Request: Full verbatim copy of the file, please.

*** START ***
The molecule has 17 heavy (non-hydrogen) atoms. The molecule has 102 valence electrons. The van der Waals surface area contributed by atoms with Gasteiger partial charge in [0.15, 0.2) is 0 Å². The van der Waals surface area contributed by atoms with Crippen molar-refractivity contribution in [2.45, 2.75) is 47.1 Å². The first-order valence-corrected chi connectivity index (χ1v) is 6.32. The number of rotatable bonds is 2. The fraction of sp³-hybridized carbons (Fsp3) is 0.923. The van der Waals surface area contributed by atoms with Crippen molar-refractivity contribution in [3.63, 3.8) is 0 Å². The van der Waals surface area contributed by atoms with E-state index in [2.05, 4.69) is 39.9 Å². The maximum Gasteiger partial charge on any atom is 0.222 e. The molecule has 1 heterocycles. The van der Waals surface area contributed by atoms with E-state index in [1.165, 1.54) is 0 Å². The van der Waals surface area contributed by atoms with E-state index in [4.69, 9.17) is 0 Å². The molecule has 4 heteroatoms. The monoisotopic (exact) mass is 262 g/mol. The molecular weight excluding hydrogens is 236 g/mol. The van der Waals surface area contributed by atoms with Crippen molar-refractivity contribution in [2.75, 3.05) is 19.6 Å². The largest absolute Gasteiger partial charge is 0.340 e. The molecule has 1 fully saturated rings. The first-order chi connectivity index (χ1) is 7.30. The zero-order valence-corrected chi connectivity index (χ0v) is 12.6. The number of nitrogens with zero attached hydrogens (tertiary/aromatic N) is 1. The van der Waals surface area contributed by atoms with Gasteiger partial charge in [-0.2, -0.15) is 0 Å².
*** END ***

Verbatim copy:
The molecule has 17 heavy (non-hydrogen) atoms. The molecule has 102 valence electrons. The van der Waals surface area contributed by atoms with Gasteiger partial charge in [0.15, 0.2) is 0 Å². The van der Waals surface area contributed by atoms with Crippen molar-refractivity contribution in [2.45, 2.75) is 47.1 Å². The first-order valence-corrected chi connectivity index (χ1v) is 6.32. The number of rotatable bonds is 2. The fraction of sp³-hybridized carbons (Fsp3) is 0.923. The van der Waals surface area contributed by atoms with Crippen molar-refractivity contribution in [3.63, 3.8) is 0 Å². The van der Waals surface area contributed by atoms with E-state index in [2.05, 4.69) is 39.9 Å². The maximum Gasteiger partial charge on any atom is 0.222 e. The molecule has 1 heterocycles. The van der Waals surface area contributed by atoms with E-state index in [1.165, 1.54) is 0 Å². The van der Waals surface area contributed by atoms with E-state index in [4.69, 9.17) is 0 Å². The molecule has 4 heteroatoms. The monoisotopic (exact) mass is 262 g/mol. The molecular weight excluding hydrogens is 236 g/mol. The van der Waals surface area contributed by atoms with Crippen molar-refractivity contribution in [2.75, 3.05) is 19.6 Å². The largest absolute Gasteiger partial charge is 0.340 e. The molecule has 1 fully saturated rings. The first-order chi connectivity index (χ1) is 7.30. The zero-order valence-corrected chi connectivity index (χ0v) is 12.6. The number of nitrogens with zero attached hydrogens (tertiary/aromatic N) is 1. The van der Waals surface area contributed by atoms with Gasteiger partial charge in [-0.2, -0.15) is 0 Å².